Como si fuera alta costura para el escenario, Riccardo Tisci colabora por primera vez con el taller de trajes de la Ópera Garnier para diseñar el vestuario del ballet Boléro de Ravel.
Like creating Haute Couture for stage, Riccardo Tisci for the first time collaborates with the atelier of the Palais Garnier Ópera to create costumes for the ballet Boléro de Ravel.
It feels this collection is just blatantly aiming to resell past hits; which of course, is not a bad move commercially speaking.
Fashion is, supposedly, about bringing in the new, the now, and making it timeless (like Philo at Céline), not going back in (recent) time to redo old clothes. This just feels like when it's Sunday afternoon and you are too tired from cooking all week, so you throw together all the leftovers from the past few days (plus a few more ingredients) for dinner. Sometimes, surprisingly, it ends up being tastier (even if not original) than the initial dishes. Food analogies apart, this is sort of what went on at Givenchy.
Recreating the Haute Couture tulle embroidered skirt for ready-to-wear was a brilliant idea, just add the famous best selling sweatshirts and belt them with what looks like a mountain climbing rope and metal loop buckle and you've got instant street style favorites. I can already hear the cash registers go "cha-ching". The color-striped python boots, half-zipped biker jackets turned into corsets, pretty paisleys, Victorian flower prints and plaid shirts will surely become sought after by Tisci for Givenchy fans. This was also one of the few shows that offered outerwear other than the ubiquitous oversize coat: points for that. Still, it's hard to consider it a hit collection when something as essential as the feeling of novelty is missing.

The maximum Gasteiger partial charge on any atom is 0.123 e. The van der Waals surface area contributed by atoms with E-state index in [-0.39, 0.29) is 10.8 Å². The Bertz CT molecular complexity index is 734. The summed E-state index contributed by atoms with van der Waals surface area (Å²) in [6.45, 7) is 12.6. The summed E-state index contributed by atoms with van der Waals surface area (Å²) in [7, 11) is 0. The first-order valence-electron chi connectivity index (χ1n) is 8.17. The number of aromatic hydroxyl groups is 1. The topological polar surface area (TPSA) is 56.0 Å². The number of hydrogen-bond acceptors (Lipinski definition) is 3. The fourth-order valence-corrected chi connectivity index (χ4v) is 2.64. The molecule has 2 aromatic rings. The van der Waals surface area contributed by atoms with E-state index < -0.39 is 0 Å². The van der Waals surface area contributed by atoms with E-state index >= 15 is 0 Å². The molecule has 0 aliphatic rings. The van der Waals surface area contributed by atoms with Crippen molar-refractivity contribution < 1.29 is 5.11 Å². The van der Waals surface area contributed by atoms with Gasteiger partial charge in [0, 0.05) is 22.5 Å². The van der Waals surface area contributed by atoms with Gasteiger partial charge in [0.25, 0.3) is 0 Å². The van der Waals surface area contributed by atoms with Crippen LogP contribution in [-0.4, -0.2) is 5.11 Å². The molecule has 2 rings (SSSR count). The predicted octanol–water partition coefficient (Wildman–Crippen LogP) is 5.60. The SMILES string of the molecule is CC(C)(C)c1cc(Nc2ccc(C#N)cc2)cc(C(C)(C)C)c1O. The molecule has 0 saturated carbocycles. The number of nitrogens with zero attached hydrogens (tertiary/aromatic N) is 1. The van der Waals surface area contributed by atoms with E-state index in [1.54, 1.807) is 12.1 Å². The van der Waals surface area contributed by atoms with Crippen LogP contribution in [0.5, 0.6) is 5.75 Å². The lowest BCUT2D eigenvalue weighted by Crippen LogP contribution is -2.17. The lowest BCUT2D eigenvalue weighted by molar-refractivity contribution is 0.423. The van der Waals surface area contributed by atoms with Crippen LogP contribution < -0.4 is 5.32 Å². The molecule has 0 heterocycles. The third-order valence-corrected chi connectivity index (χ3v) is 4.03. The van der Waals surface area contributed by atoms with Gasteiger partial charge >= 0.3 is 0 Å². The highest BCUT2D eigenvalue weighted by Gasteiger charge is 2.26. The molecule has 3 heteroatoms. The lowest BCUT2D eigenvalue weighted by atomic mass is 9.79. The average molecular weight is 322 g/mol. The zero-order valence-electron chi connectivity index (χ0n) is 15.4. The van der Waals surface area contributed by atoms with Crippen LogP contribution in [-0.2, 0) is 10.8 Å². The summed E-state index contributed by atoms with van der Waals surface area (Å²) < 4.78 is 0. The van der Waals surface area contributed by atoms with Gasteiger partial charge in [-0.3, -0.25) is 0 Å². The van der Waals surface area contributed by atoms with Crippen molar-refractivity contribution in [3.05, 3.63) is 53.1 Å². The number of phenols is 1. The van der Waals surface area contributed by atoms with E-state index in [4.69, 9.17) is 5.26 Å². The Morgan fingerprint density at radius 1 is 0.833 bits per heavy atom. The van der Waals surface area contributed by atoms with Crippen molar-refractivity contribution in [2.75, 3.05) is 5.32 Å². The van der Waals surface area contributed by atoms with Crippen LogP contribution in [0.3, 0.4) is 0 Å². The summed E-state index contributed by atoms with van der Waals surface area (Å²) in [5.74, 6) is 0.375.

Let's not forget Givenchy skipped Haute Couture this January. Is this presentation and that recent absence a sign that Tisci is failing to come up with something new? or is he ready to depart?